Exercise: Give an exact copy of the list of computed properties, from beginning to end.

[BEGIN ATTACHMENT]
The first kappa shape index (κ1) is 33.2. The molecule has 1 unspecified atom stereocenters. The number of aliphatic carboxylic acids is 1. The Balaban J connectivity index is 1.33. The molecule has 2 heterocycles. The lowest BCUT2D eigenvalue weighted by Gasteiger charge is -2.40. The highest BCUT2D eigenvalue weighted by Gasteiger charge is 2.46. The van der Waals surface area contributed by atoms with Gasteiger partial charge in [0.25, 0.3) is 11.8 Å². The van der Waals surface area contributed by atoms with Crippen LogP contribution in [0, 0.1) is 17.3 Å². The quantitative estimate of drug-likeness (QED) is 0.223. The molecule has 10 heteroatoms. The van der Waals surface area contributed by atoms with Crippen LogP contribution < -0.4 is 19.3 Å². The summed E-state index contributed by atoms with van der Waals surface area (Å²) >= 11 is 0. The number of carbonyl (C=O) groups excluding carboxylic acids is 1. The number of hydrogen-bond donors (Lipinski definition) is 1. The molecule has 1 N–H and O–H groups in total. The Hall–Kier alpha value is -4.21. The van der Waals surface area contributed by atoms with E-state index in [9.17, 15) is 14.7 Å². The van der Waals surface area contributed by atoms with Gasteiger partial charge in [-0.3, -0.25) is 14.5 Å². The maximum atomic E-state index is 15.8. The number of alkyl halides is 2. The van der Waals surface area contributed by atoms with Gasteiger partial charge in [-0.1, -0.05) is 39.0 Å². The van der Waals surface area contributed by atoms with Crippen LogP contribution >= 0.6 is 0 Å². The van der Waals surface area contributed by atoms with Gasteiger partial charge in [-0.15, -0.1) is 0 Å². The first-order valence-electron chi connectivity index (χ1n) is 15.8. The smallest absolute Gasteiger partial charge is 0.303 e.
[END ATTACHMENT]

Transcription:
The first kappa shape index (κ1) is 33.2. The molecule has 1 unspecified atom stereocenters. The number of aliphatic carboxylic acids is 1. The Balaban J connectivity index is 1.33. The molecule has 2 heterocycles. The lowest BCUT2D eigenvalue weighted by Gasteiger charge is -2.40. The highest BCUT2D eigenvalue weighted by Gasteiger charge is 2.46. The van der Waals surface area contributed by atoms with Gasteiger partial charge in [0.25, 0.3) is 11.8 Å². The van der Waals surface area contributed by atoms with Crippen LogP contribution in [0, 0.1) is 17.3 Å². The quantitative estimate of drug-likeness (QED) is 0.223. The molecule has 10 heteroatoms. The van der Waals surface area contributed by atoms with Crippen LogP contribution < -0.4 is 19.3 Å². The summed E-state index contributed by atoms with van der Waals surface area (Å²) >= 11 is 0. The number of carbonyl (C=O) groups excluding carboxylic acids is 1. The number of hydrogen-bond donors (Lipinski definition) is 1. The molecule has 1 N–H and O–H groups in total. The Hall–Kier alpha value is -4.21. The van der Waals surface area contributed by atoms with E-state index in [9.17, 15) is 14.7 Å². The van der Waals surface area contributed by atoms with Gasteiger partial charge in [-0.3, -0.25) is 14.5 Å². The maximum atomic E-state index is 15.8. The number of alkyl halides is 2. The van der Waals surface area contributed by atoms with Gasteiger partial charge in [-0.1, -0.05) is 39.0 Å². The van der Waals surface area contributed by atoms with Crippen LogP contribution >= 0.6 is 0 Å². The van der Waals surface area contributed by atoms with Gasteiger partial charge in [-0.15, -0.1) is 0 Å². The first-order valence-electron chi connectivity index (χ1n) is 15.8. The smallest absolute Gasteiger partial charge is 0.303 e.